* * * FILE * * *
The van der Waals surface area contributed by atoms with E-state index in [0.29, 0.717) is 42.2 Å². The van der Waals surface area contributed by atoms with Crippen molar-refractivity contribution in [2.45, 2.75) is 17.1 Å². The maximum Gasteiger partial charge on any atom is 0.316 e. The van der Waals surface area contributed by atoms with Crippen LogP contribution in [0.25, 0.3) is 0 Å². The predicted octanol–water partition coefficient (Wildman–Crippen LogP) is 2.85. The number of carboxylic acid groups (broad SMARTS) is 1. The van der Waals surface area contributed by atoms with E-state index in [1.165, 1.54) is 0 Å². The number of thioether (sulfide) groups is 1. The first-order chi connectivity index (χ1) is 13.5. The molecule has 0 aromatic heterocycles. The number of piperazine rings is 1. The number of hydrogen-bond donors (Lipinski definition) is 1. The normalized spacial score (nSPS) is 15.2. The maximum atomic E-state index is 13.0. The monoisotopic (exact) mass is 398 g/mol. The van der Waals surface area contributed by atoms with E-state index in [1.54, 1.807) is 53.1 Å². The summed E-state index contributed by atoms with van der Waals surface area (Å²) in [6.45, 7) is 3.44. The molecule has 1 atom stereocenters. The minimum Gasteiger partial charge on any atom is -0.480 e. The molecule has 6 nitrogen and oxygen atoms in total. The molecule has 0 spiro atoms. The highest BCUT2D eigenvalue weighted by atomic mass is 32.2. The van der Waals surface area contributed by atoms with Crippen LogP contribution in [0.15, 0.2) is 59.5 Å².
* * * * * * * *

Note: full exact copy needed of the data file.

The van der Waals surface area contributed by atoms with E-state index in [0.29, 0.717) is 42.2 Å². The van der Waals surface area contributed by atoms with Crippen molar-refractivity contribution in [2.45, 2.75) is 17.1 Å². The maximum Gasteiger partial charge on any atom is 0.316 e. The van der Waals surface area contributed by atoms with Crippen LogP contribution in [0.25, 0.3) is 0 Å². The predicted octanol–water partition coefficient (Wildman–Crippen LogP) is 2.85. The number of carboxylic acid groups (broad SMARTS) is 1. The van der Waals surface area contributed by atoms with E-state index in [1.165, 1.54) is 0 Å². The number of thioether (sulfide) groups is 1. The first-order chi connectivity index (χ1) is 13.5. The molecule has 0 aromatic heterocycles. The number of piperazine rings is 1. The number of hydrogen-bond donors (Lipinski definition) is 1. The normalized spacial score (nSPS) is 15.2. The maximum atomic E-state index is 13.0. The monoisotopic (exact) mass is 398 g/mol. The van der Waals surface area contributed by atoms with E-state index in [1.54, 1.807) is 53.1 Å². The summed E-state index contributed by atoms with van der Waals surface area (Å²) in [6.45, 7) is 3.44. The molecule has 1 atom stereocenters. The minimum Gasteiger partial charge on any atom is -0.480 e. The molecule has 6 nitrogen and oxygen atoms in total. The molecule has 0 spiro atoms. The highest BCUT2D eigenvalue weighted by atomic mass is 32.2. The van der Waals surface area contributed by atoms with Crippen LogP contribution in [0.15, 0.2) is 59.5 Å².